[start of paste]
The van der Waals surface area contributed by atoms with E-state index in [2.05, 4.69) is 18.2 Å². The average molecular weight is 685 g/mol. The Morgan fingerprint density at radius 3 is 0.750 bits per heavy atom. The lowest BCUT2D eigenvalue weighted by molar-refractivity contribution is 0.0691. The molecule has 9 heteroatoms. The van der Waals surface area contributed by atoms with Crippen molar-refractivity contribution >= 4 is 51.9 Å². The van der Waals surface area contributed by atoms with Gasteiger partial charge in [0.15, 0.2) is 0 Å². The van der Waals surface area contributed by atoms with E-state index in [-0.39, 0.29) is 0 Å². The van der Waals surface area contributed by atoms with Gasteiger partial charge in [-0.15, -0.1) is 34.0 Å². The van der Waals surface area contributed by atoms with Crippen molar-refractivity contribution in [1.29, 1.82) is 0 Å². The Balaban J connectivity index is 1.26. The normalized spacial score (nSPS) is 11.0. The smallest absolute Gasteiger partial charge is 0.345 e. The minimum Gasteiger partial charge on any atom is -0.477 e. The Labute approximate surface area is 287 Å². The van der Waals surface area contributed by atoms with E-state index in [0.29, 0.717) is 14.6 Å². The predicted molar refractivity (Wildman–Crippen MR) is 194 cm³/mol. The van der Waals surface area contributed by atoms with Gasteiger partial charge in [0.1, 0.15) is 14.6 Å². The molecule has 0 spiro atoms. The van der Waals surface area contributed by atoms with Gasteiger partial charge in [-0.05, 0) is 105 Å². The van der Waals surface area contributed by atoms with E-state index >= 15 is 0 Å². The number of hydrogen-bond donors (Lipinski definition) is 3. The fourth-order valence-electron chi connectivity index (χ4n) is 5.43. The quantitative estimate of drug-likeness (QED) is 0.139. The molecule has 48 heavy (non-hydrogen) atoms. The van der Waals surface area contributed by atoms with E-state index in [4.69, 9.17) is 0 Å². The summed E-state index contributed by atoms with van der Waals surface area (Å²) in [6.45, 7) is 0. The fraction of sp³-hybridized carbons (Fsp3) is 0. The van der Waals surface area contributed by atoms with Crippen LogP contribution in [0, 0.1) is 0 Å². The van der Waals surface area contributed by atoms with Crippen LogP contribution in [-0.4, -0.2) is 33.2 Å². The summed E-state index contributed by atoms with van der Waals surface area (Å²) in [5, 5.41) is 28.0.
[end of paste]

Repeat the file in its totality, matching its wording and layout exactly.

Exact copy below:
The van der Waals surface area contributed by atoms with E-state index in [2.05, 4.69) is 18.2 Å². The average molecular weight is 685 g/mol. The Morgan fingerprint density at radius 3 is 0.750 bits per heavy atom. The lowest BCUT2D eigenvalue weighted by molar-refractivity contribution is 0.0691. The molecule has 9 heteroatoms. The van der Waals surface area contributed by atoms with Crippen molar-refractivity contribution >= 4 is 51.9 Å². The van der Waals surface area contributed by atoms with Gasteiger partial charge in [0.15, 0.2) is 0 Å². The van der Waals surface area contributed by atoms with E-state index in [-0.39, 0.29) is 0 Å². The van der Waals surface area contributed by atoms with Gasteiger partial charge in [-0.15, -0.1) is 34.0 Å². The van der Waals surface area contributed by atoms with Crippen molar-refractivity contribution in [1.29, 1.82) is 0 Å². The Balaban J connectivity index is 1.26. The normalized spacial score (nSPS) is 11.0. The smallest absolute Gasteiger partial charge is 0.345 e. The minimum Gasteiger partial charge on any atom is -0.477 e. The Labute approximate surface area is 287 Å². The van der Waals surface area contributed by atoms with E-state index in [0.29, 0.717) is 14.6 Å². The predicted molar refractivity (Wildman–Crippen MR) is 194 cm³/mol. The van der Waals surface area contributed by atoms with Gasteiger partial charge in [0.1, 0.15) is 14.6 Å². The molecule has 0 spiro atoms. The van der Waals surface area contributed by atoms with Gasteiger partial charge in [-0.05, 0) is 105 Å². The van der Waals surface area contributed by atoms with E-state index >= 15 is 0 Å². The number of hydrogen-bond donors (Lipinski definition) is 3. The fourth-order valence-electron chi connectivity index (χ4n) is 5.43. The quantitative estimate of drug-likeness (QED) is 0.139. The molecule has 48 heavy (non-hydrogen) atoms. The van der Waals surface area contributed by atoms with E-state index in [4.69, 9.17) is 0 Å². The summed E-state index contributed by atoms with van der Waals surface area (Å²) in [6.45, 7) is 0. The fraction of sp³-hybridized carbons (Fsp3) is 0. The van der Waals surface area contributed by atoms with Crippen LogP contribution in [0, 0.1) is 0 Å². The van der Waals surface area contributed by atoms with Crippen LogP contribution in [-0.4, -0.2) is 33.2 Å². The summed E-state index contributed by atoms with van der Waals surface area (Å²) in [5, 5.41) is 28.0.